Oracle reveals 32-core, 10 BEEELLION-transistor SPARC M7
New chip scales to 1024 cores, 8192 threads 64 TB RAM, at speeds over 3.6GHz
Oracle has revealed details of its next-generation SPARC CPU, the M7.
As John Fowler, Oracle's executive veep of systems predicted when chatting to The Reg last month, the company took the wraps off the M7 at last week's Hot Chips CPU-fest and filled it with goodies to make Oracle software go faster.
Under the hood of the CPU, as depicted in the shot of its die below, are eight “core clusters”. Each cluster contains four cores apiece to reach the 32-core total.
The die for Oracle's SPARC M7 CPU.
There's TEN BEEELLION transistors on it
There's 64MB of on-chip L3 cache, shared among all the cores and partitioned into 8 x 8 MB chunks. All up, “aggregate bandwidth for the L3 cache on the chip is over 1.6TB/s.”
Oracle says the core clusters share L2 cache, and that “four cores in the complex share 256 KB of 4 way set associative L2 Instruction Cache, with over 1/2 TB/s of throughput. Two cores share 256 KB of 8 way set associative L2 Data Cache, with over 1/2 TB/s of throughput.”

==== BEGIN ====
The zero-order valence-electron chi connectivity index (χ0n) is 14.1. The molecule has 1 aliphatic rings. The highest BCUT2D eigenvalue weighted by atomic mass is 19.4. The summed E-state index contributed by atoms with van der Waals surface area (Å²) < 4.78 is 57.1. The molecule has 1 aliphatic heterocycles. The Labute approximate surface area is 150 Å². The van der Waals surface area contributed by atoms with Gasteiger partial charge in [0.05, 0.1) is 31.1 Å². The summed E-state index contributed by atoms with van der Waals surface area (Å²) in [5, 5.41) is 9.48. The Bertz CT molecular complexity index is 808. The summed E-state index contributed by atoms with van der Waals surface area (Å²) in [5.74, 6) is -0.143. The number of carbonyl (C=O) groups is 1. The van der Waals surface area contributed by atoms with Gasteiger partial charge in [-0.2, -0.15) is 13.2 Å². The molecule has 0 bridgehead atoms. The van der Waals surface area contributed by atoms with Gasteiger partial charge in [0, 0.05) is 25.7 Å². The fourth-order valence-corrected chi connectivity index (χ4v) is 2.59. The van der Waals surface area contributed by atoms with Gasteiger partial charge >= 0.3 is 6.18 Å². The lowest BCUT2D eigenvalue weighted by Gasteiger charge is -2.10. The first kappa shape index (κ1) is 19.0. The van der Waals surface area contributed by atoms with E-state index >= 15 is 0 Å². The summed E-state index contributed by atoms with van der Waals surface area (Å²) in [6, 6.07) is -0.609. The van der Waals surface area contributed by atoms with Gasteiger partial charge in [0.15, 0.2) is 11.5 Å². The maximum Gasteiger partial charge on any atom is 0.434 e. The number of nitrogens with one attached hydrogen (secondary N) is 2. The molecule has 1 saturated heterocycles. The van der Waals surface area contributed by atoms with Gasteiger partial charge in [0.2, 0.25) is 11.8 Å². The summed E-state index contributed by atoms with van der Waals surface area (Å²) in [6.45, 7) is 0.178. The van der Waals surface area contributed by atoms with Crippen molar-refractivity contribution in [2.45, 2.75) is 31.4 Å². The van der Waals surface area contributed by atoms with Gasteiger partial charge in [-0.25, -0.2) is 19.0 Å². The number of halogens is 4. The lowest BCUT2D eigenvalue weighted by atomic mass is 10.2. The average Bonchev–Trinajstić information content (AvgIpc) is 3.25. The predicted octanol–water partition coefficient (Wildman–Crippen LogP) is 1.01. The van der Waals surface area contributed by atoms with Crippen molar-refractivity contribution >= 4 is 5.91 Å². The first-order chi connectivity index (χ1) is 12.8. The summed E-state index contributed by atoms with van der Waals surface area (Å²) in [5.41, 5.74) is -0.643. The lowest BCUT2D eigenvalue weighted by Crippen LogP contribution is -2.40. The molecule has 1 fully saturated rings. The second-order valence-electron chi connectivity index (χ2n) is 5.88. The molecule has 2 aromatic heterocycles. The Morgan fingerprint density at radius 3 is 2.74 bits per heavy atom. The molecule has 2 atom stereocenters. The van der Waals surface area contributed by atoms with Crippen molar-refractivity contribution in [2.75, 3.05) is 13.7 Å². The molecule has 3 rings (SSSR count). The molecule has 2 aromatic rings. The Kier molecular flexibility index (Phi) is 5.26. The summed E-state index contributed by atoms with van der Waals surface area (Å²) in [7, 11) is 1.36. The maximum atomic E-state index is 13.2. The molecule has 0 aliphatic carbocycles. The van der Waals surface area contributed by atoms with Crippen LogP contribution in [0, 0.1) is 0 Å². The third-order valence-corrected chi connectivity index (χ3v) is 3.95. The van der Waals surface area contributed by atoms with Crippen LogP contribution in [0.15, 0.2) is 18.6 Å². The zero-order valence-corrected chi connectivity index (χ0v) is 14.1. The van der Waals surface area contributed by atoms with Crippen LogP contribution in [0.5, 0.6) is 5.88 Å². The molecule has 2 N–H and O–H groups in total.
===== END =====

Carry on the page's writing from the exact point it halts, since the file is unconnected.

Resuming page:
Inside a SPARC M7 core cluster
Extensibility is provided by “7 coherence links” per M7, which allows “8 of these chips to be connected together gluelessly.” There's more: Oracle says “32 of these chips can be connected in an SMP configuration. A potential system with 32 chips will have 1024 cores and 8192 threads and 64 TB of RAM.”
Another significant feature is the ability to decompress data at the speed of memory access. Oracle says that will mean the M7 can “directly work on compressed data in memory”. The feature is put into play by a new “M7 Database In-Memory Query Accelerator” that oracle says speeds some database functions.
Oracle is being vague about just when the M7 will land. “2015” is the only guidance on offer at present. But the company is also promising hardware to put the M7 to work in the same year.
Nor is Big Red discussing clock speed, but told former Vulture Timothy Prickett Morgan that the M7 can be expected to clock in faster than the current SPARC M6's 3.6GHz.
At that speed even a single M7 will be capable of mighty deeds.
32 of them in harness might just be dangerously close to Skynet. ®
Sponsored: Benefits from the lessons learned in HPC